Must a witness to a will be a justice of the peace (JP)?
No. Some people ask whether a JP must witness a will or whether a JP must sign a will. The law does not require that a JP must witness or must sign a will. Below are links going to the provisions on executing a will under the respective state and territory succession laws.
Can a JP witness a will?
Yes. A JP may witness a will providing they can see and verify (ie attest), if ever called upon to do so, that they were present with the will-maker and saw them make their signature on the will document. Note that the role of a JP is to witness a person making their signature on important, legal documents such as statutory declarations, affidavits and to certify copies of original documents as being a true and faithful copy. Find out more about what a JP is legally entitled to do in your state/territory by searching your state government’s website.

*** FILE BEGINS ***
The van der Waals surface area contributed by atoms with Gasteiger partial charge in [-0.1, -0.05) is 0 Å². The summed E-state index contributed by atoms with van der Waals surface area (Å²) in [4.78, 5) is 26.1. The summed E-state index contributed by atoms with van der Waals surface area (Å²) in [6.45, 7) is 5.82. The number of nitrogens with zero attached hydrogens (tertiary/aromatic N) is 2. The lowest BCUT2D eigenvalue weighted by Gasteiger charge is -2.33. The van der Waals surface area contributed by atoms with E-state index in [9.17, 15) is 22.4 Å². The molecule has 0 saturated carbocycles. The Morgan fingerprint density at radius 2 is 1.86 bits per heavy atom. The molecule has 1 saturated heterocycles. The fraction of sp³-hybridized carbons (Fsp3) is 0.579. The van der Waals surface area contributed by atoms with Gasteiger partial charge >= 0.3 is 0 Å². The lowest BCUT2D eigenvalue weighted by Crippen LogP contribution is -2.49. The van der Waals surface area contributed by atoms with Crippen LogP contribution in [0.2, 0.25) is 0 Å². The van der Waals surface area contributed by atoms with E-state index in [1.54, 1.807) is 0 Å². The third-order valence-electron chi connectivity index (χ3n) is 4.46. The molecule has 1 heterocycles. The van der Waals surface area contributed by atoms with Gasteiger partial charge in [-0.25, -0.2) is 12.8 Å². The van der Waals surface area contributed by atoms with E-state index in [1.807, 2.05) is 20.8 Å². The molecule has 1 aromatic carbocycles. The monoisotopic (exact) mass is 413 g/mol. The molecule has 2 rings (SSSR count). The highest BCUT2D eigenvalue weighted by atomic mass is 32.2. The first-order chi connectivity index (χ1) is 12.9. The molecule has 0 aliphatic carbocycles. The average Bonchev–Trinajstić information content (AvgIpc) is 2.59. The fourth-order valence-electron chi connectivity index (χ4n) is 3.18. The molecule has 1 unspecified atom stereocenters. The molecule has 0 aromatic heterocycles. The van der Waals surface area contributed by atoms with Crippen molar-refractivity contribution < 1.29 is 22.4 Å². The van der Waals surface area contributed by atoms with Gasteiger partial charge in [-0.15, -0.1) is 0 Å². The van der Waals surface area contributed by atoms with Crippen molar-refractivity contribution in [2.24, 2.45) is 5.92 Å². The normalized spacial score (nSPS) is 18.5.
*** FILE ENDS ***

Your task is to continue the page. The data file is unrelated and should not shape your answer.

Finding a Justice of the Peace (JP)
For information on what JP’s are authorised to do or where to find one visit the Justices of the Peace pages online. Links to the state/territory government’s sites are below:
|New South Wales||Justices of the Peace in NSW|
|Victoria||Royal Victorian Association of Honorary Justices|
|Queensland||Find a Justice of the Peace|
|South Australia||Find a Justice of the Peace|
|Tasmania||Find a Justice of the Peace|
|Western Australia||Find a Justice of the Peace|
|Northern Territory||Justice of the Peace & Commissioner for Oaths|
|ACT||Find a Justice of the Peace|